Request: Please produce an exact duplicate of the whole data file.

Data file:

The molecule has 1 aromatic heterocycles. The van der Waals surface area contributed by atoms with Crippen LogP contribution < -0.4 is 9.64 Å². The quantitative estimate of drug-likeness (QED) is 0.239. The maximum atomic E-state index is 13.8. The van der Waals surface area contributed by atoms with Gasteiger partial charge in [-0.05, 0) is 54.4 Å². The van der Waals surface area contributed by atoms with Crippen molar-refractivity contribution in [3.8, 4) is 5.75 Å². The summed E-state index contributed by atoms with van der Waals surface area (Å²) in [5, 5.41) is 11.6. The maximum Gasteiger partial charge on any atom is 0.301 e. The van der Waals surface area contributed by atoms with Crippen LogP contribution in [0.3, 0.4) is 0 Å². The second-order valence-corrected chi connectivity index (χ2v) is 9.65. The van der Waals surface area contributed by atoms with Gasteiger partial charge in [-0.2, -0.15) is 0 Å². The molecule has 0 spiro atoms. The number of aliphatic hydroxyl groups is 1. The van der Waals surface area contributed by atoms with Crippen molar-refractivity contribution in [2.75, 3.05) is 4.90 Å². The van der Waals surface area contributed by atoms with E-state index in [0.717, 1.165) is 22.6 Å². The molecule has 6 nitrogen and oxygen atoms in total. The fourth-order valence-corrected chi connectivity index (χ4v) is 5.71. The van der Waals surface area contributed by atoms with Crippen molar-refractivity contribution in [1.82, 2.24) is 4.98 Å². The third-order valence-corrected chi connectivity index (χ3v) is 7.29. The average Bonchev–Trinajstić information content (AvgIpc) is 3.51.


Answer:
The molecule has 1 aromatic heterocycles. The van der Waals surface area contributed by atoms with Crippen LogP contribution < -0.4 is 9.64 Å². The quantitative estimate of drug-likeness (QED) is 0.239. The maximum atomic E-state index is 13.8. The van der Waals surface area contributed by atoms with Gasteiger partial charge in [-0.05, 0) is 54.4 Å². The van der Waals surface area contributed by atoms with Crippen molar-refractivity contribution in [3.8, 4) is 5.75 Å². The summed E-state index contributed by atoms with van der Waals surface area (Å²) in [5, 5.41) is 11.6. The maximum Gasteiger partial charge on any atom is 0.301 e. The van der Waals surface area contributed by atoms with Crippen LogP contribution in [0.3, 0.4) is 0 Å². The second-order valence-corrected chi connectivity index (χ2v) is 9.65. The van der Waals surface area contributed by atoms with Gasteiger partial charge in [-0.2, -0.15) is 0 Å². The molecule has 0 spiro atoms. The number of aliphatic hydroxyl groups is 1. The van der Waals surface area contributed by atoms with Crippen molar-refractivity contribution in [2.75, 3.05) is 4.90 Å². The van der Waals surface area contributed by atoms with E-state index in [0.717, 1.165) is 22.6 Å². The molecule has 6 nitrogen and oxygen atoms in total. The fourth-order valence-corrected chi connectivity index (χ4v) is 5.71. The van der Waals surface area contributed by atoms with Crippen molar-refractivity contribution in [1.82, 2.24) is 4.98 Å². The third-order valence-corrected chi connectivity index (χ3v) is 7.29. The average Bonchev–Trinajstić information content (AvgIpc) is 3.51.